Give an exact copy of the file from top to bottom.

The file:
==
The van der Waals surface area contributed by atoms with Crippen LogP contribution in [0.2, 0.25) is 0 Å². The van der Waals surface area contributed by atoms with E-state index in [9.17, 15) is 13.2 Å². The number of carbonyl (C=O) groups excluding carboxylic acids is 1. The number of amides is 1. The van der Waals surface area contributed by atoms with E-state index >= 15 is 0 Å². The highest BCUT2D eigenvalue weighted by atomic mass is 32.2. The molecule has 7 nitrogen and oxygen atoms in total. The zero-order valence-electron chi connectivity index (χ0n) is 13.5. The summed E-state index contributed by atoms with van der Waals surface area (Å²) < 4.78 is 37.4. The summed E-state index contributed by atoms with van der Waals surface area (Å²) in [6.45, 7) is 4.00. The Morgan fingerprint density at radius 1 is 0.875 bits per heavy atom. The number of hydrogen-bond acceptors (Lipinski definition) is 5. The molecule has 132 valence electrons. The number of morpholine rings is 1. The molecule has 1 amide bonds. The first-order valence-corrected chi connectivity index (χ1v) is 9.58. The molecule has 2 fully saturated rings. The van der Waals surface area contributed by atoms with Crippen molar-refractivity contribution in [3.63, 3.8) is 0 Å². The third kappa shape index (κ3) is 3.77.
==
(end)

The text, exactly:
The van der Waals surface area contributed by atoms with Crippen LogP contribution in [0.2, 0.25) is 0 Å². The van der Waals surface area contributed by atoms with E-state index in [9.17, 15) is 13.2 Å². The number of carbonyl (C=O) groups excluding carboxylic acids is 1. The number of amides is 1. The van der Waals surface area contributed by atoms with E-state index >= 15 is 0 Å². The highest BCUT2D eigenvalue weighted by atomic mass is 32.2. The molecule has 7 nitrogen and oxygen atoms in total. The zero-order valence-electron chi connectivity index (χ0n) is 13.5. The summed E-state index contributed by atoms with van der Waals surface area (Å²) < 4.78 is 37.4. The summed E-state index contributed by atoms with van der Waals surface area (Å²) in [6.45, 7) is 4.00. The Morgan fingerprint density at radius 1 is 0.875 bits per heavy atom. The number of hydrogen-bond acceptors (Lipinski definition) is 5. The molecule has 132 valence electrons. The number of morpholine rings is 1. The molecule has 1 amide bonds. The first-order valence-corrected chi connectivity index (χ1v) is 9.58. The molecule has 2 fully saturated rings. The van der Waals surface area contributed by atoms with Crippen molar-refractivity contribution in [3.63, 3.8) is 0 Å². The third kappa shape index (κ3) is 3.77.